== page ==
• Join over 1.2 million students every month
  • Accelerate your learning by 29%
  • Unlimited access from just £6.99 per month

Evaluate the role of control in the perception of stress Control refers to when a person feels able to direct their life. It is said that if a person cannot control their life or aspects

Extracts from this document...

Introduction

Evaluate the role of control in the perception of stress Control refers to when a person feels able to direct their life. It is said that if a person cannot control their life or aspects of their life then they are more likely to get more stressed. I think that people like to feel in control even if they are not so the perception of control is more significant than whether or not the individual is actually in control. Research indicates that control may either reduce or increase stress. An experiment by Laudenslager was done with rats. Each rat had a leaver which it could press but only one rat could end the electric shock by pressing the leaver and the other one had no control over the electric shocks. What happened with the rat is that the T cells from the rat that could control the shock multiplied but the rat that couldn't control the shocks their T cells were significantly reduced. ...read more.

Middle

Passengers didn't have control over where they wanted to sit if they got on the train later because there was less choice of seats so that meant that they were not in control as much and had to sit where there was a seat so they didn't get a choice of seat. The experiment was only looking at male passengers who used the train. They didn't know much about the passengers because if passengers had done this journey day after day their stress levels wouldn't be as high because they would be used to it but if they only do this journey once a month it would be more stressful for them. This was only done on males so it is gender bias. The good thing about it is that it was done on humans but because they knew they were being watched it might have made them more stressed. ...read more.

Conclusion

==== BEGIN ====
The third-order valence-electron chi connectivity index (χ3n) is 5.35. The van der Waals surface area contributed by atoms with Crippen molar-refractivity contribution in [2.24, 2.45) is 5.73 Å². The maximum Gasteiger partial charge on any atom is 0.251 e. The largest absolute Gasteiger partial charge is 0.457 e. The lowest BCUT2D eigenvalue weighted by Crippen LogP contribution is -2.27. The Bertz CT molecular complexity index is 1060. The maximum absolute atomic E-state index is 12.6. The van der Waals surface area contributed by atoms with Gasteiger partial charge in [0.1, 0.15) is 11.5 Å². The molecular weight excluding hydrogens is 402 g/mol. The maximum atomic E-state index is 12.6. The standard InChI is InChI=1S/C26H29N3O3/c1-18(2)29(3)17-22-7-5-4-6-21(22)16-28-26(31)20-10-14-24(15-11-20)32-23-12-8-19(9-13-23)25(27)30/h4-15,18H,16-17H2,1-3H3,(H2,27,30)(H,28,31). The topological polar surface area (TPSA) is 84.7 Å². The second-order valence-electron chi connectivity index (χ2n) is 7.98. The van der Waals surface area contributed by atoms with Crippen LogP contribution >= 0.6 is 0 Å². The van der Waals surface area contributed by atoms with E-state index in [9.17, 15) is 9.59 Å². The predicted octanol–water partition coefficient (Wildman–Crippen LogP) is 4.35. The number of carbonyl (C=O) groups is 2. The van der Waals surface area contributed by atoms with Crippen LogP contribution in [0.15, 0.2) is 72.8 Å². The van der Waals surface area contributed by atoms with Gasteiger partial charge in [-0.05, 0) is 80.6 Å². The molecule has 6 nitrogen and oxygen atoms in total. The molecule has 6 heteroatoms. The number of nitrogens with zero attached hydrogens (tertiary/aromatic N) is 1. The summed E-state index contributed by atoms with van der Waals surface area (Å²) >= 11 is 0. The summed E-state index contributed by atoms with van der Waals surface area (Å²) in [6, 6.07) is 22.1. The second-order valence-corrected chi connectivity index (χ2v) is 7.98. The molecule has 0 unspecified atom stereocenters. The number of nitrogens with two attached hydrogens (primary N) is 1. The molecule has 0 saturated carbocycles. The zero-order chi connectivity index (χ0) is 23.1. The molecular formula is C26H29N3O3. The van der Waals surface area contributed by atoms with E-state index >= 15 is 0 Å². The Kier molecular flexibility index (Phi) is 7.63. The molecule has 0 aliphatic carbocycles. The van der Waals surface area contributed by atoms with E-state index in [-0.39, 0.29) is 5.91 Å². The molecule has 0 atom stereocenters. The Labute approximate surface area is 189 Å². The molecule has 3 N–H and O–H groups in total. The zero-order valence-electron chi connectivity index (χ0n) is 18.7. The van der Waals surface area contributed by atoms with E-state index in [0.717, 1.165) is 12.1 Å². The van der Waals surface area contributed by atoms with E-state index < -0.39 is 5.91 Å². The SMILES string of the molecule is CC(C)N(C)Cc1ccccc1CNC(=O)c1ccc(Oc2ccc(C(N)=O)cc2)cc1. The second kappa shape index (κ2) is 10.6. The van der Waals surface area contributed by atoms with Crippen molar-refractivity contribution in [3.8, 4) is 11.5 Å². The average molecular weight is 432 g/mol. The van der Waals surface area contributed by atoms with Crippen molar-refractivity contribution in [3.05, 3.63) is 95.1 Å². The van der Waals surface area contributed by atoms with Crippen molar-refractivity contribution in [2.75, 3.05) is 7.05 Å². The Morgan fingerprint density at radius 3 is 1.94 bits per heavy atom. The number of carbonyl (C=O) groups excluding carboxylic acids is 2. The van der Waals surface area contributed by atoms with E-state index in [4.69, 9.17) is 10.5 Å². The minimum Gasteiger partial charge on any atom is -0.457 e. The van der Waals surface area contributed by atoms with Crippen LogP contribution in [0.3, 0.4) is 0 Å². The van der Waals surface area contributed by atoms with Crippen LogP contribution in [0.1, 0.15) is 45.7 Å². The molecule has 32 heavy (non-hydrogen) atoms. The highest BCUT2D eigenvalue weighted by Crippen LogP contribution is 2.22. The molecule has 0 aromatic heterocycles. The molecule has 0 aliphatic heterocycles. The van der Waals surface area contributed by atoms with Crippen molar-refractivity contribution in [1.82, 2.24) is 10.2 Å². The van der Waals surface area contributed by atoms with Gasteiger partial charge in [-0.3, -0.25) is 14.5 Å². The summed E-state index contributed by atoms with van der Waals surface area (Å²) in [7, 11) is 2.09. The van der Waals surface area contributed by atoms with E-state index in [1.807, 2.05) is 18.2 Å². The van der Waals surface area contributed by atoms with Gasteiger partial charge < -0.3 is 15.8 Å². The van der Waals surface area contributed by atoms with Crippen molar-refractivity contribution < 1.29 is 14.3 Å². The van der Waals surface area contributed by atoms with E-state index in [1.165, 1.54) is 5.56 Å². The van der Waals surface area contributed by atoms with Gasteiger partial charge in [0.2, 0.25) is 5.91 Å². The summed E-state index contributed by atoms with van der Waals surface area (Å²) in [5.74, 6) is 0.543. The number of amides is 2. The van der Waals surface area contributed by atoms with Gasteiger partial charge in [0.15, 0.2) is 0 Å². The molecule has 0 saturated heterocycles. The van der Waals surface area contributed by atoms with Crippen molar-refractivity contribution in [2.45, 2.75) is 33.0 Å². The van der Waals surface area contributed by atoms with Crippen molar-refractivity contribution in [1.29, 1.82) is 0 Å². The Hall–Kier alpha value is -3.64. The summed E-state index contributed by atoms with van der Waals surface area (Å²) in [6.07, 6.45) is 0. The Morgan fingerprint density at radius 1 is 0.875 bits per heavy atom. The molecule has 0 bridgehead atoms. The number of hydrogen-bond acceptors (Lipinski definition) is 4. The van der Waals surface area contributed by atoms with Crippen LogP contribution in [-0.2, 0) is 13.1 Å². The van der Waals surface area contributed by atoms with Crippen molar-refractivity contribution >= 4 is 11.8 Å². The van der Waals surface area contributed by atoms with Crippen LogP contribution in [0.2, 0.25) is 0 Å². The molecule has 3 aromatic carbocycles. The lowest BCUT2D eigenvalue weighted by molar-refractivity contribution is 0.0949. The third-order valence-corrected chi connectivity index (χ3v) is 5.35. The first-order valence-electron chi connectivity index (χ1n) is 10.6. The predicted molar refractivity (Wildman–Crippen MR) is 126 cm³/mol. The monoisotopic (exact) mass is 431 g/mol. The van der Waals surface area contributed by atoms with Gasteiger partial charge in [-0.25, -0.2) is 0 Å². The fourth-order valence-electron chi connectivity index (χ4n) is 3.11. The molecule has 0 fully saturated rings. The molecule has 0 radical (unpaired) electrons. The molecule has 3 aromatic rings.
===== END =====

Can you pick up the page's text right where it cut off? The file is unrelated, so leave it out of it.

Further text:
What happened was after 23 days the executive monkey died of an ulcer and the control monkey had no ulcers or any abnormalities. This shows that the ulcers were caused due to psychological stress not physiological stress but it suggests that being in control is what creates the physiological stress. Like the rat experiment this was not done with humans but monkeys are fairly close to humans and again it is not set in a natural environment. I think that to a certain extent you do get more stressed when you aren't in control as you might have to rely on someone/something else. Control makes you feel more in power. From these experiments it shows that there is a link between control and stress but seeing as you can't so the animal experiments to humans we are not sure that humans would act in the same way as the animals. ?? ?? ?? ?? Anna Clarke ...read more.

The above preview is unformatted text

This student written piece of work is one of many that can be found in our AS and A Level Social Psychology section.

Found what you're looking for?

  • Start learning 29% faster today
  • 150,000+ documents available
  • Just £6.99 a month

Not the one? Search for your essay title...
  • Join over 1.2 million students every month
  • Accelerate your learning by 29%
  • Unlimited access from just £6.99 per month

See related essaysSee related essays

Related AS and A Level Social Psychology essays

  1. Social Pressure and Perception

    It was obvious to see what the correct answer was. Asch asked the students to give their answers aloud. Only 1 student in each group was the real subject. All the others were confederates who were instructed to give inaccurate answers on a number of trials.

  2. This report will investigate the relationship between locus of control and professional life stress ...

    These individuals believe that life events are associated with factors such as luck, chance and fate. Kobosa (1979) implies that 'life events are stressful when they are perceived to be uncontrollable.' This suggests, therefore, that people who are able to take control of their own lives, (hence people with an internal locus of control)

  • Over 160,000 pieces
    of student written work
  • Annotated by
    experienced teachers
  • Ideas and feedback to
    improve your own work